Then also from a technical standpoint, there's one scene [in Episode 8] where I have to go down on Ella's character and it's like, 'Okay, this is really intimate and could be uncomfortable.' And so you treat it like you would treat a stunt. 'Okay, Your hand goes here, your head goes here, you perform this motion. Ella, do you feel comfortable with this? Finn, do you feel comfortable with this? Yes, okay, great.' Sets up boundaries, everyone's working in the same ballpark. I just found it to be incredibly beneficial. It takes the awkwardness out of it. So it makes everyone feel comfortable and it treats it like a stunt — as it should be treated.
Alexander: It was my first time as well and I think they are a necessary feature moving forward. Again, Anna and I know each other from before, we also happen to get on really well. So we feel pretty comfortable with one another, but that isn't always the case.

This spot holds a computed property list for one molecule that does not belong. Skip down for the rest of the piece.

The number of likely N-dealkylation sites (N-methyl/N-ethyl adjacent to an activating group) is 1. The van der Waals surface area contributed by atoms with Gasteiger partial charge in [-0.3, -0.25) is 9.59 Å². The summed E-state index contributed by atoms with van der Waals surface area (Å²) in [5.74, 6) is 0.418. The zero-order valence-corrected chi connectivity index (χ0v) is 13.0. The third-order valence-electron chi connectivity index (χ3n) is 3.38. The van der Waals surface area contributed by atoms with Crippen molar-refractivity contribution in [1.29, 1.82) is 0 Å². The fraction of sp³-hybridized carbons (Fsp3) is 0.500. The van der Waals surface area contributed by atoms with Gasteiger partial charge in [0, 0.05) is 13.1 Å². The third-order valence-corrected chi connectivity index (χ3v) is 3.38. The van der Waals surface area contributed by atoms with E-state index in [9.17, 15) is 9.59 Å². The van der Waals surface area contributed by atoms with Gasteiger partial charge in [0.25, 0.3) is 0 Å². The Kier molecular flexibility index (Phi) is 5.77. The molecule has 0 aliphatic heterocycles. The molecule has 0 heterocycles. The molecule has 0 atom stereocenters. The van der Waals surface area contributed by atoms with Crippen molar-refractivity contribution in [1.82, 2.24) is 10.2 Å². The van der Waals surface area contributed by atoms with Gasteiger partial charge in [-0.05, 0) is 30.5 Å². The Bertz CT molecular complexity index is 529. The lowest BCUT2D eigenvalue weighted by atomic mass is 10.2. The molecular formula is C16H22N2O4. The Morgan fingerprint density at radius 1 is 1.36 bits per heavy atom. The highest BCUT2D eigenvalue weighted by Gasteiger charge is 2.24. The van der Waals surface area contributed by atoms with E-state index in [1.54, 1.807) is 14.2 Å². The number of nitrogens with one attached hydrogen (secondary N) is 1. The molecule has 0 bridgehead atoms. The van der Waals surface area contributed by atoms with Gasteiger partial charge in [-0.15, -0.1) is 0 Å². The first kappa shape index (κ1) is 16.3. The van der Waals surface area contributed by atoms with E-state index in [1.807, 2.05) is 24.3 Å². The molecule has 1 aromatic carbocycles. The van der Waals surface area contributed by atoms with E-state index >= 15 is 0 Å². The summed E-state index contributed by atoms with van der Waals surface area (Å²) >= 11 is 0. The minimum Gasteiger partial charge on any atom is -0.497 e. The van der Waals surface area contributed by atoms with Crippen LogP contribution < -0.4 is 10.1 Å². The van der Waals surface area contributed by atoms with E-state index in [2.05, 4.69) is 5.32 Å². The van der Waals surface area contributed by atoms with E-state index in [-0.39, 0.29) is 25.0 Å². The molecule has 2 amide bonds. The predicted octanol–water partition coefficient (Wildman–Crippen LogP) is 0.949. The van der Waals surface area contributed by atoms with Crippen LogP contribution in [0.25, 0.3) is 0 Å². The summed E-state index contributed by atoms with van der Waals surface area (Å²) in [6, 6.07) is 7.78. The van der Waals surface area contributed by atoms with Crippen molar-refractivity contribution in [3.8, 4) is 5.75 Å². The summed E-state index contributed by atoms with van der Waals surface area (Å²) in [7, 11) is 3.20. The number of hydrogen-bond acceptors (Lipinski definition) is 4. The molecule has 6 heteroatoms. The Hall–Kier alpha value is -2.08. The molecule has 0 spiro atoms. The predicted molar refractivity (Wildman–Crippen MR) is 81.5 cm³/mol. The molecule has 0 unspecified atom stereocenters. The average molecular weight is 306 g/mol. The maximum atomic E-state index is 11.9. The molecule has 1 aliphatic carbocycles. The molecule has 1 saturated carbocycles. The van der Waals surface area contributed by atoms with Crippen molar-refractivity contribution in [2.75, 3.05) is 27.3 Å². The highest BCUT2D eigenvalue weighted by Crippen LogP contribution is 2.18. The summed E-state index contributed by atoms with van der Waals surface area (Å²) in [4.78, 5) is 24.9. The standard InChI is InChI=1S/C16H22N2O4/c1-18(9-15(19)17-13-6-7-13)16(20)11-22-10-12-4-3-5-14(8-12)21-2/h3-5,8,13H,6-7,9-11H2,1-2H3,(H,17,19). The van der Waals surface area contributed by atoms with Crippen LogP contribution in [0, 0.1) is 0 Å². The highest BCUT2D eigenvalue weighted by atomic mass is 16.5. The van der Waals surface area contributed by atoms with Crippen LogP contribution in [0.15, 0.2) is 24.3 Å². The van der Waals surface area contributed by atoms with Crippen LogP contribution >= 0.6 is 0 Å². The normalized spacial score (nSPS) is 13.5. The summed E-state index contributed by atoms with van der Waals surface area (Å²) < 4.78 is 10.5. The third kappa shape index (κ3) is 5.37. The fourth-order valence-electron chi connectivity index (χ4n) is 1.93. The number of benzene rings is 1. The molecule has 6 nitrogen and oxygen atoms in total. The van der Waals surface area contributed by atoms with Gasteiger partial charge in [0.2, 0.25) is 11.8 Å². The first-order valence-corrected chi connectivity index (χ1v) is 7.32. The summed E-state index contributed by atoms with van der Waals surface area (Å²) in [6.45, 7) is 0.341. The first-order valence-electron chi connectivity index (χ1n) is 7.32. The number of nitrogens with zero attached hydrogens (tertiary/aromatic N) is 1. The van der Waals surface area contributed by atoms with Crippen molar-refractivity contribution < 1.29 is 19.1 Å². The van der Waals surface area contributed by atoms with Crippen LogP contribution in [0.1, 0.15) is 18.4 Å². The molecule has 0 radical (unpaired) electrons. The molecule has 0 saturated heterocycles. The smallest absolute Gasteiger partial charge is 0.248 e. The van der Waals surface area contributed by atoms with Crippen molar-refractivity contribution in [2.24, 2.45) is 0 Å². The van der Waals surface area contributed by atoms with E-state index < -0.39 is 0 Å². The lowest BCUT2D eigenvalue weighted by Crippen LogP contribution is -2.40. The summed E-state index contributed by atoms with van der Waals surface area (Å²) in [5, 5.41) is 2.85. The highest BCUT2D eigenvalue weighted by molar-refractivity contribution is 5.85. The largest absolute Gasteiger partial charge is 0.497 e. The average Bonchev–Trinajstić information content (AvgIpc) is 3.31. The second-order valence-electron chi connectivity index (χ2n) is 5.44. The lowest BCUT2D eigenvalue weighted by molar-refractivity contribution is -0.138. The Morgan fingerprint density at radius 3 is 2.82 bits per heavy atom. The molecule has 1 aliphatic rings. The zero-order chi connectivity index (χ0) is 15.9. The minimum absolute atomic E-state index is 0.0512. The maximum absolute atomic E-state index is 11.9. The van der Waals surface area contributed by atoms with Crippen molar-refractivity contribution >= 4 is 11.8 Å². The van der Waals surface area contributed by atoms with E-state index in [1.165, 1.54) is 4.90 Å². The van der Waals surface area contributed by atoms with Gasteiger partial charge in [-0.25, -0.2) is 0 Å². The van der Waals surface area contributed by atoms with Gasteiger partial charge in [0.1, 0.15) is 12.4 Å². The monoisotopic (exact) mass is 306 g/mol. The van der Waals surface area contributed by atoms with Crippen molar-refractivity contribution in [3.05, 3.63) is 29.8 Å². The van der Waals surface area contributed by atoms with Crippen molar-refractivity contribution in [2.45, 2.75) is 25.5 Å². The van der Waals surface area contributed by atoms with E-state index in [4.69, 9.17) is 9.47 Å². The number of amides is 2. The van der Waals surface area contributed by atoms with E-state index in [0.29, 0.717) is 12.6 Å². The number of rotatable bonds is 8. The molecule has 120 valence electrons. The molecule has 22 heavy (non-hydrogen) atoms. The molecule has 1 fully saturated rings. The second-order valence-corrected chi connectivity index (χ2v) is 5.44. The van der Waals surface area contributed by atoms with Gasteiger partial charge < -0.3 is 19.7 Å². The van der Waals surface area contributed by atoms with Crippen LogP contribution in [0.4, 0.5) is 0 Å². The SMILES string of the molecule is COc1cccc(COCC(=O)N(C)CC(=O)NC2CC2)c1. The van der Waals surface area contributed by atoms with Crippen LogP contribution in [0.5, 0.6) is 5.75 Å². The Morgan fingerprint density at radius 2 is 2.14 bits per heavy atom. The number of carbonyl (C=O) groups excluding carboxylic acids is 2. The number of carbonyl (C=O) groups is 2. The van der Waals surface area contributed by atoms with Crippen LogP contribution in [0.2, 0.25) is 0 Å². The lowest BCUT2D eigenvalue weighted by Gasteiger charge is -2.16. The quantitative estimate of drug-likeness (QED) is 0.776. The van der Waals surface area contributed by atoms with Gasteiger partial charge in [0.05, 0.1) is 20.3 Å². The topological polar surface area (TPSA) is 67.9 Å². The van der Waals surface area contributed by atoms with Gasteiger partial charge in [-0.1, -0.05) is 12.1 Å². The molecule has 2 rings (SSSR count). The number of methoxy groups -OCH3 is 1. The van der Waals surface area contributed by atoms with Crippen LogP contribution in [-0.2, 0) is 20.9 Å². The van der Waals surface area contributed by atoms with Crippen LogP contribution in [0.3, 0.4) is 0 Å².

Jones: And you can feel comfortable with someone and still be an awkward experience You know what I mean? It's a weird thing to do.
Alexander: And when are doing the actual scene, most of the time you're lying in the bed in between takes with the other person. Those instances can sometimes feel like the most uncomfortable because all of a sudden you're not doing the scene anymore. Everybody else is going on about their own business and now you are just alone with this person — I don't know how you're dressed, I don't under the covers waiting for the next take to start. In that case, really helpful to have somebody come to the two of you and be there, 'Is everything okay? Are you guys all right?' And check in with you, it’s good.